The whole paper has been broken down into logical sub-topics. After introduction, method of study has been explained.

Secondly, the expected problems and issues which might emerge have been given. The type of theory to be used in the research has been discussed after emerging issues. This is a clear order of planned activities signifying expository writing style.


Anderson, D.C., & Hatton, D.C. (2000). Accessing vulnerable populations for research. West journal of Nursing Research, 22(2), 244-251.

Berg, B., & Lune, H. (2011). Qualitative Research Methods for the Social Sciences (8th ed.). Pentice Hall.

Bishop, J., Formby, J., & Lester, Z. (1996). The Impact of Food Stamps on US Poverty in the 1980s: A Marginal Dominance Analysis. Economica, 63(250), 141-162.

Deci, L.E. (1995). Why we do what we do: Understanding self motivation. New York: Penguin Group.

Egan, M.T. (2000). Grounded Therory Research and Theory Building. Advanced developing Human Resources, 4(3), 277-295.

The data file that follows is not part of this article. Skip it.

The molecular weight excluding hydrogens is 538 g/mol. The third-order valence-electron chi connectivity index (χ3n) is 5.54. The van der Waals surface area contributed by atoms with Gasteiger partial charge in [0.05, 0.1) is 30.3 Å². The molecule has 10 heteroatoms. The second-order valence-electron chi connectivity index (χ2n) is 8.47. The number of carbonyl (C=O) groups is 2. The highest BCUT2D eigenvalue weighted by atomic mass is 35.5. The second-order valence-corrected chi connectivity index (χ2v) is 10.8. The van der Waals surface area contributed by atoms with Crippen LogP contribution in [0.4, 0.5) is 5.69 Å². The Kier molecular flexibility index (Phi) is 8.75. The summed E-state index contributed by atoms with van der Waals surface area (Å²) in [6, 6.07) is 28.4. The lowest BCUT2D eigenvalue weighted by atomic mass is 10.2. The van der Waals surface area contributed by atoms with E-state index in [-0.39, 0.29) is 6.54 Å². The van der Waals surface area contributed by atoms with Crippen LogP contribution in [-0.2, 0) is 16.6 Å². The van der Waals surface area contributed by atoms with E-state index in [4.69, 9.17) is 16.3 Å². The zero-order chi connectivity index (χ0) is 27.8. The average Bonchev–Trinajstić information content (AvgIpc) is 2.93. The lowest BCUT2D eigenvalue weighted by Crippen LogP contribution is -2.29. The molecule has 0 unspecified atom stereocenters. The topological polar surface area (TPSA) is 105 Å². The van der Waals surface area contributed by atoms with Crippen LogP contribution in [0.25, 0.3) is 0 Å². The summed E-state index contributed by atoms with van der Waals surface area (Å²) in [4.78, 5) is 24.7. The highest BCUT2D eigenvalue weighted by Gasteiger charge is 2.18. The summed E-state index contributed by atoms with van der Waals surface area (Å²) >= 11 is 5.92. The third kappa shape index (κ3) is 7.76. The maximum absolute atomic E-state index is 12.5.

Kvale, S. (1996). Interviews: An introduction to qualitative research interviewing. Thousand Oaks, CA:Sage.

Lofland, J., Snow, D., Anderson, L., & Lofland, L. (2006). Analyzing Social Settings (4th ed.). Belmont, CA: Wadsworth.

Meer, H. (2011). Four Types of Writing Styles: Expository, Descriptive, Persuasive and Narrative. Web.

Minichiello, V., Aroni, R., Timewell, E., & Alexander, L. (1990). In-depth Interviewing: Researching people. Hong Kong: Longman Cheshire Pty Limited.

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IvyPanda. 2019. "The Economic Effect of Issuing Food Stamps to Those in Poverty." July 8, 2019. https://ivypanda.com/essays/the-economic-effect-of-issuing-food-stamps-to-those-in-poverty/.